By Josette Keelor
Starting Wednesday at the Warren County Heritage Society, dresses made in the 1880s will be on display alongside a 1950s baseball uniform from the Avtex textile plant's ball club.
Across the room are night clothes made at home in the early 19th century before families from Warren County began importing clothing, said Patrick Farris, executive director of the Heritage Society. And in the next room is a display of quilts he called "eye candy."
"People love quilts," he said. It's with that interest in mind that he decided on the latest exhibit at 101 Chester St. in Front Royal -- "Textiles: Home Craft to Industry in Warren County."
Items for the exhibit have been collected over the years, but products before the Civil War are difficult to find and display because they're so brittle, Farris said.
Deborah Corey, assistant archivist in the Belle Boyd Cottage, is helping with the exhibit.
She and Farris have been "trying to pick out items that reflect the textile industry through the years," she said.
Post-Civil War clothing is unique because of the design, she said.
"It has the military influences," she said. "It even has tails on the back."
A big part of the exhibit will include part of Front Royal's most influential past: the Avtex textile mill.
At one point, Farris said, over 80 percent of the workforce in Warren County earned its income from one business: Avtex, a British-owned company he said sought employees in the U.S. during the 1930s in anticipation of a second war with Germany.
Avtex was the main employer of the county, Farris said, but it was so large that it had its own bus line for shuttling workers from Strasburg and neighboring counties of Rappahannock and Page to fill its three shifts. For about 30 years, almost anyone in Front Royal was guaranteed a job at Avtex if they wanted it, Farris said.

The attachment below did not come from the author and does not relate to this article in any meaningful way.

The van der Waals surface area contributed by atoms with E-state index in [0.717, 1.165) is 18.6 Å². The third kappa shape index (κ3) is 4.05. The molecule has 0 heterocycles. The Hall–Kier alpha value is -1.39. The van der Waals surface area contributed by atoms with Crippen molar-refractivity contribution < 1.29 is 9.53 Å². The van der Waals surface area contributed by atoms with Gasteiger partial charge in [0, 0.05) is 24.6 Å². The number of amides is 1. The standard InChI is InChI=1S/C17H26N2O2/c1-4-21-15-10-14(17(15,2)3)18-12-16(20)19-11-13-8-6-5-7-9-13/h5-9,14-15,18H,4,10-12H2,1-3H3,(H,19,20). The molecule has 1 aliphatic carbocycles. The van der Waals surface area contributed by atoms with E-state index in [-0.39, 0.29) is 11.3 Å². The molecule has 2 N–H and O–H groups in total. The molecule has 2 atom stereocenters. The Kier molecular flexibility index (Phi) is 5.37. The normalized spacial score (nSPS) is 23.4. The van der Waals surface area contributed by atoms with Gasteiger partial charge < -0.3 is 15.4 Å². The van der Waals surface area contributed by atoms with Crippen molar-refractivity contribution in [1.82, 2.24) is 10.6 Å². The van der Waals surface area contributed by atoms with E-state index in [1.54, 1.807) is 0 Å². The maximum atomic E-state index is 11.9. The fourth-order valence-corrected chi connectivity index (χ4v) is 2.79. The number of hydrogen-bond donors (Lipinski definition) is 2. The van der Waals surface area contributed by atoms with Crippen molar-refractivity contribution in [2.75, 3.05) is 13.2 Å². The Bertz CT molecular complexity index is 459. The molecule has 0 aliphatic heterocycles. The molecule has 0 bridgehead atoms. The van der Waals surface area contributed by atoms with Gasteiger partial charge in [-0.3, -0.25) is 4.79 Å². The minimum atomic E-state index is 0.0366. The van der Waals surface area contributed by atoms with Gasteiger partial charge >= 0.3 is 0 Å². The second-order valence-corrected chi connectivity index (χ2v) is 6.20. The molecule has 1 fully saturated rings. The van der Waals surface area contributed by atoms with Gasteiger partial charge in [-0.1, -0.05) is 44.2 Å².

"It was the employer in town," he said.
This was atypical of Virginia, he said. The most similar comparison occurred in Patrick and Henry counties along the Dan River, he said, but "those mills were cotton mills."
Owned by American Viscose, Avtex produced rayon.
Because of its proximity to a good water source, easy rail access and an urban center like Hampton Roads, Front Royal was the ideal location for a textile mill, Farris said. But Pennyslvania had that too, he said. It was Front Royal's work force that drew Avtex to the Washington area.
"This county had a lot of factories and mills already," Farris said. Avtex built upon the skill that area workers already had when it moved in, soon employing 84 percent of the county.
By the 1960s, the county was diversifying in job options, he said. Then, in 1986, the Environmental Protection Agency shut down the factory to clean the site of toxic rayon. The 400-plus acres were capped with earthen covers to prevent pollution of the surrounding areas, Farris said.
No one can live on the site, he said, but the county has been working on other uses for the land.
"It'll be parks," Farris said. "Part of the site will be a hotel."
Farris said the prevalence of skillful textile workers in Front Royal came in part from an influx of Irish immigrants who came to the area to work on the railroad and then stayed along Happy Creek. So many lived there at one point, he said, and that neighborhood was dubbed New Dublin.
Its history makes Front Royal so unique, Farris said, and the textile exhibit will illustrate that storied past. "It's the people behind the story."
"Textiles: Home Craft to Industry in Warren County" will be on display until March 2014. An opening reception with light refreshments will take place at 7 p.m. Wednesday at the Warren Heritage Society Joy Lodge Museum, at 101 Chester St., Front Royal. For more information, call 540-636-1446.
Contact Community Engagement Editor Josette Keelor at 540-465-5137, ext. 176, or email@example.com